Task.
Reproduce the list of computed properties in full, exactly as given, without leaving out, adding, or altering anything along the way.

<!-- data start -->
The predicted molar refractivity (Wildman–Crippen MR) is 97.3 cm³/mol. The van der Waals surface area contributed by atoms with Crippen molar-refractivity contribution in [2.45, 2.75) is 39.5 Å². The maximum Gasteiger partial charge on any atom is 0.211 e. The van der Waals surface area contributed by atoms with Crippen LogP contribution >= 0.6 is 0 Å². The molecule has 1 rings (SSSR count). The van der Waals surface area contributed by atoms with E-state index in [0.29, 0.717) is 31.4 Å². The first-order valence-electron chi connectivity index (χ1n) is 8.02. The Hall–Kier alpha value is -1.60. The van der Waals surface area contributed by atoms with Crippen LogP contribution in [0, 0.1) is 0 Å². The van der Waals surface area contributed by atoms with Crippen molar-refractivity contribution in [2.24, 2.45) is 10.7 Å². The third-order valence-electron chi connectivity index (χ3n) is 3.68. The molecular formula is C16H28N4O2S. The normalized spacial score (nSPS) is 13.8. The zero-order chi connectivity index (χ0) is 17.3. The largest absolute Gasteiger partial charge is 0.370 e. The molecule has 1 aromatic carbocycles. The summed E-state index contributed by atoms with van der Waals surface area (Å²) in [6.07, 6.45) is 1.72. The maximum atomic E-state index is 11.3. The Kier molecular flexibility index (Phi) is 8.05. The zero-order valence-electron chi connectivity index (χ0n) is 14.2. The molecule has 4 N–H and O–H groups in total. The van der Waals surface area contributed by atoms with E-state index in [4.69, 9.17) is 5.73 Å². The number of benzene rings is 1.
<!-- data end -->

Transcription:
The predicted molar refractivity (Wildman–Crippen MR) is 97.3 cm³/mol. The van der Waals surface area contributed by atoms with Crippen molar-refractivity contribution in [2.45, 2.75) is 39.5 Å². The maximum Gasteiger partial charge on any atom is 0.211 e. The van der Waals surface area contributed by atoms with Crippen LogP contribution >= 0.6 is 0 Å². The molecule has 1 rings (SSSR count). The van der Waals surface area contributed by atoms with E-state index in [0.29, 0.717) is 31.4 Å². The first-order valence-electron chi connectivity index (χ1n) is 8.02. The Hall–Kier alpha value is -1.60. The van der Waals surface area contributed by atoms with Crippen LogP contribution in [0, 0.1) is 0 Å². The van der Waals surface area contributed by atoms with Crippen molar-refractivity contribution in [2.24, 2.45) is 10.7 Å². The third-order valence-electron chi connectivity index (χ3n) is 3.68. The molecular formula is C16H28N4O2S. The normalized spacial score (nSPS) is 13.8. The zero-order chi connectivity index (χ0) is 17.3. The largest absolute Gasteiger partial charge is 0.370 e. The molecule has 1 aromatic carbocycles. The summed E-state index contributed by atoms with van der Waals surface area (Å²) in [6.07, 6.45) is 1.72. The maximum atomic E-state index is 11.3. The Kier molecular flexibility index (Phi) is 8.05. The zero-order valence-electron chi connectivity index (χ0n) is 14.2. The molecule has 4 N–H and O–H groups in total. The van der Waals surface area contributed by atoms with E-state index in [4.69, 9.17) is 5.73 Å². The number of benzene rings is 1.